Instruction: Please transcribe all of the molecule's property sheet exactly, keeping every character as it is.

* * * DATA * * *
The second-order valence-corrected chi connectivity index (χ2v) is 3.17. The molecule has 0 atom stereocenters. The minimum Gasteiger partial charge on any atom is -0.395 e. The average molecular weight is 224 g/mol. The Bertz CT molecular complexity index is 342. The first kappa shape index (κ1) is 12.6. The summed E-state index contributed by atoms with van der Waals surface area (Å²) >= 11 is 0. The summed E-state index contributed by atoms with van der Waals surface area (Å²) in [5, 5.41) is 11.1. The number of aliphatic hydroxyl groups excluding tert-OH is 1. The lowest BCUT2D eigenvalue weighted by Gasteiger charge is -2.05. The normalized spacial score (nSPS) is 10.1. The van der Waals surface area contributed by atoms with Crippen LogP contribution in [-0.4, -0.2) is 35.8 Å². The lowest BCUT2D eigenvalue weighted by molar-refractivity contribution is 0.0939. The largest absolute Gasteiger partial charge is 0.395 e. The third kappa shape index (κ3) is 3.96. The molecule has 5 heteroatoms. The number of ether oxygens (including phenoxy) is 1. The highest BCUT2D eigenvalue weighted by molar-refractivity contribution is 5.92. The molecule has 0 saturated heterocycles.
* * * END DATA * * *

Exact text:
The second-order valence-corrected chi connectivity index (χ2v) is 3.17. The molecule has 0 atom stereocenters. The minimum Gasteiger partial charge on any atom is -0.395 e. The average molecular weight is 224 g/mol. The Bertz CT molecular complexity index is 342. The first kappa shape index (κ1) is 12.6. The summed E-state index contributed by atoms with van der Waals surface area (Å²) >= 11 is 0. The summed E-state index contributed by atoms with van der Waals surface area (Å²) in [5, 5.41) is 11.1. The number of aliphatic hydroxyl groups excluding tert-OH is 1. The lowest BCUT2D eigenvalue weighted by Gasteiger charge is -2.05. The normalized spacial score (nSPS) is 10.1. The van der Waals surface area contributed by atoms with Crippen LogP contribution in [-0.4, -0.2) is 35.8 Å². The lowest BCUT2D eigenvalue weighted by molar-refractivity contribution is 0.0939. The largest absolute Gasteiger partial charge is 0.395 e. The third kappa shape index (κ3) is 3.96. The molecule has 5 heteroatoms. The number of ether oxygens (including phenoxy) is 1. The highest BCUT2D eigenvalue weighted by molar-refractivity contribution is 5.92. The molecule has 0 saturated heterocycles.